State Farm Florida Insurance Company v. Marascuillo, ___ So. 3d ___, 39 Fla. L. Weekly D1401 (Fla. 5th “DCA July 3, 2014)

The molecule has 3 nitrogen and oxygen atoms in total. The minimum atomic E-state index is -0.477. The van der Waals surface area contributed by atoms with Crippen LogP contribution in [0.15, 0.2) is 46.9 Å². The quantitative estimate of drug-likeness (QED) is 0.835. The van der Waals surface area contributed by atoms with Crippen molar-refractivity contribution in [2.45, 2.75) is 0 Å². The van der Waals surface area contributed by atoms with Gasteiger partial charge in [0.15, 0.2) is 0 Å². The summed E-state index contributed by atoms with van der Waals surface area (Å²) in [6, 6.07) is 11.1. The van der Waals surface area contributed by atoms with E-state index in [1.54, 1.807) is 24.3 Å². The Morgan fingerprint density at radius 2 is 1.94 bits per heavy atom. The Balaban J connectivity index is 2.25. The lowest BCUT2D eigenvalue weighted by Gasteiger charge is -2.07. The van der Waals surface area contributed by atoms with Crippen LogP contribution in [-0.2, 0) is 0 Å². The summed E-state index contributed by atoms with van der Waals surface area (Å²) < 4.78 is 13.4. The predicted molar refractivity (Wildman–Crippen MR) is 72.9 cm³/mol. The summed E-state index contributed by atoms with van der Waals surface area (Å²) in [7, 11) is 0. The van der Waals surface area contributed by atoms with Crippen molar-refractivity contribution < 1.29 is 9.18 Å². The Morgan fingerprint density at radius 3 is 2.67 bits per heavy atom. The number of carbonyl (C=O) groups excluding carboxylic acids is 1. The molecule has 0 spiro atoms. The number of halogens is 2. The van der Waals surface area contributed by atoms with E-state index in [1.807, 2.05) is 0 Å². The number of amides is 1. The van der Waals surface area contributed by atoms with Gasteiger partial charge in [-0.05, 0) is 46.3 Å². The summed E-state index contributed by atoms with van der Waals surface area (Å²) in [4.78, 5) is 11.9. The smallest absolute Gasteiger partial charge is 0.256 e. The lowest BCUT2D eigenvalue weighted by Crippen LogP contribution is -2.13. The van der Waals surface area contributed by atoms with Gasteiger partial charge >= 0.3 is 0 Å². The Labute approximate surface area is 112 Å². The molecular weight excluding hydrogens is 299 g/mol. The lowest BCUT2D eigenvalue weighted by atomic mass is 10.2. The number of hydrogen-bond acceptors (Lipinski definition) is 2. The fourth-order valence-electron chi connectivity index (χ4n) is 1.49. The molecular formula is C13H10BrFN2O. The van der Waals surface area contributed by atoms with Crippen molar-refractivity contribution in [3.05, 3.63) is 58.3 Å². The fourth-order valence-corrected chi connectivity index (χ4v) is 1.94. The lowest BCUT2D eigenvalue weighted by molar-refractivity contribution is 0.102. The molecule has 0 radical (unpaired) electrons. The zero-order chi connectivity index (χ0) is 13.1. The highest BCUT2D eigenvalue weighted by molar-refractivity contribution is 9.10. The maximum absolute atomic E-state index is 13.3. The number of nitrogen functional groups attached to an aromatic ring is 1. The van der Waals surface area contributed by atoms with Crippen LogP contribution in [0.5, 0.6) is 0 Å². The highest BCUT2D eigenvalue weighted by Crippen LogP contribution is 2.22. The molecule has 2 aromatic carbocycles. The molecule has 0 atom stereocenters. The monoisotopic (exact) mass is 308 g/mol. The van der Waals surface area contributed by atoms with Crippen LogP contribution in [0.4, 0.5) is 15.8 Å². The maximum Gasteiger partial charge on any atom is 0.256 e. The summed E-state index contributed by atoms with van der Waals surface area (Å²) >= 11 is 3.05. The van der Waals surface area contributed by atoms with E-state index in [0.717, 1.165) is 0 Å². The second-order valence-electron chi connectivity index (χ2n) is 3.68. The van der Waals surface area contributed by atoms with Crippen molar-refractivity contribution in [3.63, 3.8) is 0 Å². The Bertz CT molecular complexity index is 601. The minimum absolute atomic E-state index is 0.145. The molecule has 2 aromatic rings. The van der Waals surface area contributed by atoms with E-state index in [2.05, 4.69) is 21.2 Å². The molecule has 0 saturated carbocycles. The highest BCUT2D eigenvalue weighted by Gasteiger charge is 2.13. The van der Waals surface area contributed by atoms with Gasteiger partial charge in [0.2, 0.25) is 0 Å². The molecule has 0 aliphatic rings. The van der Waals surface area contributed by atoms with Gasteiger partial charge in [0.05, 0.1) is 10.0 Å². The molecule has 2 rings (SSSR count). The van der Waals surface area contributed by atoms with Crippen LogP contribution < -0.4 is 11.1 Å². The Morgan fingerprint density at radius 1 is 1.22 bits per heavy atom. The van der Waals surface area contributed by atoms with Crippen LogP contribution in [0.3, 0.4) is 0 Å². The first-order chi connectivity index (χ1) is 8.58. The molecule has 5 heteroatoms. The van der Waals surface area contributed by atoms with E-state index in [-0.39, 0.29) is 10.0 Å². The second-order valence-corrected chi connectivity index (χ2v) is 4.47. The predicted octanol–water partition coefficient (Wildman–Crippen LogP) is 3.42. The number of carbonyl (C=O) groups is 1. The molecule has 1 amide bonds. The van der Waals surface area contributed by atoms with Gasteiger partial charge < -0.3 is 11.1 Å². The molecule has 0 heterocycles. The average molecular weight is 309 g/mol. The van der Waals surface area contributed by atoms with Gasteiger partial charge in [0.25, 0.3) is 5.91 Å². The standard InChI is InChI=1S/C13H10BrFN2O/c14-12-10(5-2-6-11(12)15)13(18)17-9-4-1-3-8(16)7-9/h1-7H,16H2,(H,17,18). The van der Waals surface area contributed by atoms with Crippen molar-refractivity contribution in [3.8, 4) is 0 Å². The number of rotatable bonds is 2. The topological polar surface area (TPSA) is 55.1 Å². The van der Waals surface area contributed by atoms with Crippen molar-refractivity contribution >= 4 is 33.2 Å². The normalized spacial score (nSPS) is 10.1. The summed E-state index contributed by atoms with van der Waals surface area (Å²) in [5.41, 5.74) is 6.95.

The plaintiffs made a sinkhole claim in 2004. Their homeowners’ insurance company paid for the cost of compaction grouting, but the plaintiffs’ contractor employed grouted piers instead. In 2010, the plaintiff’s made another sinkhole claim, but their insurer denied the claim based on the premise that the damage was caused by improper or inadequate remediation of the 2004 claim. The plaintiffs sued their insurer for payment of the 2010 claim and sought production of the insurer’s claim files. The trial court ruled that the insurer was required to produce the first claim file but not the second. The trial court reasoned that the first claim was resolved by payment but the second claim was contested. The appellate court granted the insurer’s petition for certiorari because “the work product doctrine protects documents created in anticipation of terminated litigation as well as anticipated litigation that never materializes.” The plaintiffs were not entitled to production of either claim file because the issue of coverage was pending. The plaintiffs were entitled to request an in camera inspection to determine whether the entire contents of the file were privileged or whether the exception for need and inability to obtain the substantial equivalent without undue hardship applied. The work product doctrine also protects the opinions of nontestimonial experts in the absence of exceptional circumstances. The trial court departed from the essential requirements of law by ordering production without conducting an in camera inspection to determine whether an exception to the work product privilege applied. The court observed that Florida federal courts treat the contents of claim files as business records until the date coverage is denied. Maple Wood Partners, L.P. v. Indian Harbor Insurance Co., 295 F.R.D. 550, 629 (S.D. Fla. 2013).